Napa County cannabis legalization effort may be nearing the ballot box
Napa County doesn't allow cannabis grows, but one group looking to change that via the ballot box may be nearing a milestone.
Eric Sklar, founding board member of the Napa Valley Cannabis Association and CEO of cannabis company Fumé, on May 20 updated farmers, cannabis business people and other professionals on the effort to put the matter before the county's voters.
Speaking at the association’s spring education and networking event at Dos Colinas in the Stag’s Leap District of Napa Valley, Sklar said the group has begun collecting signatures to place an initiative on the March ballot to allow cultivation and other activities.
He later told the Business Journal that his organization started collecting signatures on Friday, May 17, and had 3,500 as of Sunday night, May 19. That's out of 5,300 valid signatures needed by late September to qualify for the March ballot.
The group plans to turn in about 7,500 on Wednesday, May 29, more than three months early, Sklar said.
“We’ve been fighting for 30 months since Prop. 64 was passed to get reasonable cannabis laws passed,” Sklar said to those attending the event. He was referring to the November 2016 ballot measure legalizing adult-use cannabis in California.
The ballot effort came after the Napa County Board of Supervisors refused to debate the issue, Sklar said.
“We said to the supervisors, ‘If you’re not going to do it, we will,’” he said at the event.
Prior to legalization of recreational pot last year at the state level and even now, the industry was too driven by maximizing yields and the level of the prized psychoactive ingredient, THC, in cannabis, said Alicia Rose, an association board member and founder of cannabis company HerbaBuena.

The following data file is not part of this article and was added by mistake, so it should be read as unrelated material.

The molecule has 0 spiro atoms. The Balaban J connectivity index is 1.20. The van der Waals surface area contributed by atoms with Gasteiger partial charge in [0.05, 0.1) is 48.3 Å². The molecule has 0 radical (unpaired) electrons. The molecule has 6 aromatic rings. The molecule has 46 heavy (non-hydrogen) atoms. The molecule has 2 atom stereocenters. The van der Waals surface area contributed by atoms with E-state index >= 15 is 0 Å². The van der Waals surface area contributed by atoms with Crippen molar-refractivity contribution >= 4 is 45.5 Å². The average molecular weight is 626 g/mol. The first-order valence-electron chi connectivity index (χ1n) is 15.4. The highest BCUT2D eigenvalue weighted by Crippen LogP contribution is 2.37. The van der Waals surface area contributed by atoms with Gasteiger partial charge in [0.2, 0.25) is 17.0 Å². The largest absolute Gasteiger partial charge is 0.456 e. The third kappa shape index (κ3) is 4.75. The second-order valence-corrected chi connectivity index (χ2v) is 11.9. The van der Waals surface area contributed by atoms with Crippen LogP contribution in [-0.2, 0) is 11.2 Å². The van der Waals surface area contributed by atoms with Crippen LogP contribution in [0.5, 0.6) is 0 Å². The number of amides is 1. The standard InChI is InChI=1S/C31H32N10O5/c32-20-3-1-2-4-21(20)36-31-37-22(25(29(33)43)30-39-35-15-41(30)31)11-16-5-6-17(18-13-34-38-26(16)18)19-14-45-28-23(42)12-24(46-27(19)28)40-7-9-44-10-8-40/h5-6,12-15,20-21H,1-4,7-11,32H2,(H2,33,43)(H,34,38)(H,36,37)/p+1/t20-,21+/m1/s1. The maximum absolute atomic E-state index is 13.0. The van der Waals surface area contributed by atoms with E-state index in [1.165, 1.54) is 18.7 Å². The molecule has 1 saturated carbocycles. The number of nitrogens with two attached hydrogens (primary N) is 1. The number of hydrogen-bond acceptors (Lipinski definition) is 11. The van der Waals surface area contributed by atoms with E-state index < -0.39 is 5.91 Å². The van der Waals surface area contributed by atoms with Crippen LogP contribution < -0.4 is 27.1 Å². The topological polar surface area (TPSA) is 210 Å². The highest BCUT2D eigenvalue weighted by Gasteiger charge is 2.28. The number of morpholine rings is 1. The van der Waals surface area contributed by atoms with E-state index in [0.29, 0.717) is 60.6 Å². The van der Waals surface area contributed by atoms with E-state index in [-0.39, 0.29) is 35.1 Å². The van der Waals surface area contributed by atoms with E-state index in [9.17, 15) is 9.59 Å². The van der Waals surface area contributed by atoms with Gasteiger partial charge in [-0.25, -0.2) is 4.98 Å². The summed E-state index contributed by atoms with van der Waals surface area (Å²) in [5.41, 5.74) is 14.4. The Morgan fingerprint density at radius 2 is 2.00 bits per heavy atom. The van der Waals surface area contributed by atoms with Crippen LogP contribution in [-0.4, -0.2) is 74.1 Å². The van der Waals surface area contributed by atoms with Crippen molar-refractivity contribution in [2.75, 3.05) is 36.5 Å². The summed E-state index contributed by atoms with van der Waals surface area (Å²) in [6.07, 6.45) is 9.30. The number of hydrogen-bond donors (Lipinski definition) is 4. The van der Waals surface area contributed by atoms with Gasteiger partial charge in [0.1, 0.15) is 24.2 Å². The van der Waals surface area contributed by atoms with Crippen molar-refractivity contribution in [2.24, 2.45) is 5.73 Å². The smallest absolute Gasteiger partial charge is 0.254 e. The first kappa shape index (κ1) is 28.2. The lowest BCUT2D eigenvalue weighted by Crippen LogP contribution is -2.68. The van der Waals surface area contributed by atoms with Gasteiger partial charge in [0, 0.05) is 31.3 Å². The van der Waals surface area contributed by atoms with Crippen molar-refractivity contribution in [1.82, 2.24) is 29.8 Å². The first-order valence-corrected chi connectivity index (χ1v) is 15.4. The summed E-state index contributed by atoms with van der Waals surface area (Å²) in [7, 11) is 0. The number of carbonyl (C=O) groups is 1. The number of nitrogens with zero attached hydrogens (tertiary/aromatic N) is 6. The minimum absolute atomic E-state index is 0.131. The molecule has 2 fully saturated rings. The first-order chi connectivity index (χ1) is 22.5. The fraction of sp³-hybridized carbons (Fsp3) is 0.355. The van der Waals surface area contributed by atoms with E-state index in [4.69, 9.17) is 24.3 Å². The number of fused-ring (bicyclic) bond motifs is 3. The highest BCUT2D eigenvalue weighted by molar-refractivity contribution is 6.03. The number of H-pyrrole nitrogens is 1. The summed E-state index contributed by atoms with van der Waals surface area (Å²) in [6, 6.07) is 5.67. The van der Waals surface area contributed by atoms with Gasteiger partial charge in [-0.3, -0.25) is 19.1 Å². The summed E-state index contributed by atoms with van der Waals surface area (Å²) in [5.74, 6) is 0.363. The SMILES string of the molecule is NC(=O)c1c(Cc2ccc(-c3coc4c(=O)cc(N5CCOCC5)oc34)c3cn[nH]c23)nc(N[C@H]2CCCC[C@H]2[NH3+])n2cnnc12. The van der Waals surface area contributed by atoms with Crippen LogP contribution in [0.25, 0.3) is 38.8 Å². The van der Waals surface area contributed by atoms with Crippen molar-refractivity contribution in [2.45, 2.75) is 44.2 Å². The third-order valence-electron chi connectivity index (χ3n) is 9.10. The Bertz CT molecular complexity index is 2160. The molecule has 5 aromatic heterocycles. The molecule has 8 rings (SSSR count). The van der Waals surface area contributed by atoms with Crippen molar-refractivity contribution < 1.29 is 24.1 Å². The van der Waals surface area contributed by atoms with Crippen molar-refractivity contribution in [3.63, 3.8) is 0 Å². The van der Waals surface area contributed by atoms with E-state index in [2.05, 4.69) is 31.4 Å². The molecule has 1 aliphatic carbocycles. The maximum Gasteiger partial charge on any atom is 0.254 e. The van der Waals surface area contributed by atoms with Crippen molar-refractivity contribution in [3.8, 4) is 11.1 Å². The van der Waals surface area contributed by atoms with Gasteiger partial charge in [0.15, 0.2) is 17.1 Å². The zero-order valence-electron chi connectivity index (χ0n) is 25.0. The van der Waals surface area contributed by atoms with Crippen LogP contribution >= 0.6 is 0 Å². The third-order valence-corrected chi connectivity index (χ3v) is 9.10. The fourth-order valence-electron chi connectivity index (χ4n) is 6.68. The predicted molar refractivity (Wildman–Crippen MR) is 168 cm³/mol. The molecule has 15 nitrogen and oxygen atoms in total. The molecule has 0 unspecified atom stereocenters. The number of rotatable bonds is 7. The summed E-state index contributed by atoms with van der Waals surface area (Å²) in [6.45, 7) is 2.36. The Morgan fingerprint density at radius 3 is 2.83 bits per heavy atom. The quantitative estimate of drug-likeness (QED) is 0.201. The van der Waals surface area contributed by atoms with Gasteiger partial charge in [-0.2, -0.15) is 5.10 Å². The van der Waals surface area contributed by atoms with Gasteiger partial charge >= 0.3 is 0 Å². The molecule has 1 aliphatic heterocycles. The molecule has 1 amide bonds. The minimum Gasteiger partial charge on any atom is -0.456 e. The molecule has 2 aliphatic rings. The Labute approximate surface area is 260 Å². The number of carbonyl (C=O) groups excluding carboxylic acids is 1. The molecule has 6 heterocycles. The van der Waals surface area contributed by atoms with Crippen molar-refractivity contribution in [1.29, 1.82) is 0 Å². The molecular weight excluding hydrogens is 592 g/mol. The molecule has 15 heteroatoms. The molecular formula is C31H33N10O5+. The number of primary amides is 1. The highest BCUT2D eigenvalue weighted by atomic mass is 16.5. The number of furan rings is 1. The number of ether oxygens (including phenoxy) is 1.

Instead, quality cannabis, like wine, should be given “the natural biological time to ripen,” Rose said. Indoor growers' pushing plants to eight harvests a year was “good when you’re looking at this from a cash crop perspective, perhaps not when you’re looking at this from a highest-expression perspective,” she said.
The event featured speakers from the advocacy group dedicated to opening Napa County to cannabis cultivation, where it is currently prohibited, as well as an update on state policy and regulations from Nicole Elliott, senior adviser on cannabis at the Governor’s Office of Business and Economic Development.
Elliott, the state adviser on cannabis, highlighted the revisions made by Gov. Gavin Newsom in his most recent budget proposal, which factored in lower tax revenue from legal cannabis in California than previously hoped for.
The vast majority of cannabis sales remain on the black market despite legalization in California, contributing to the lower tax revenues. Elliott said the budget “generously described a third of the state participating in the framework,” adding it could be as low as one-quarter.
Despite that, Elliott said tax revenue was able to cover the cost of administering the legal cannabis infrastructure in the state, with about $200 million left over.
Elliott noted Newsom wanted to spend 20% of that money on remediating and restoring locations where illegal cannabis grow operations have damaged the environment, another 20% on enforcement and the other 60% on issues like preventing youth access to cannabis, research and other endeavors.
Of that money, the proposal envisions $12 million going to the California Highway Patrol to then provide grants to local jurisdictions to support cannabis impairment enforcement and education. Newsom also wants to send $26 million to jurisdictions that allow for retail and cultivation operations, unlike Napa County.
But the city of Napa does allow for medical cannabis dispensaries.
A vocal audience in the ornate Italian-style villa where the event was held grilled Elliott on what they consider roadblocks to entering or remaining within the state framework, including a 15% excise tax that some consider excessive.
One question asked what the state is doing to eradicate the black market, opining that a proposal to lower the tax to 11% would likely have little impact.
Elliott acknowledged the burden of the tax and other regulations, noting testing costs are an area the state could look to reduce regulations and fees.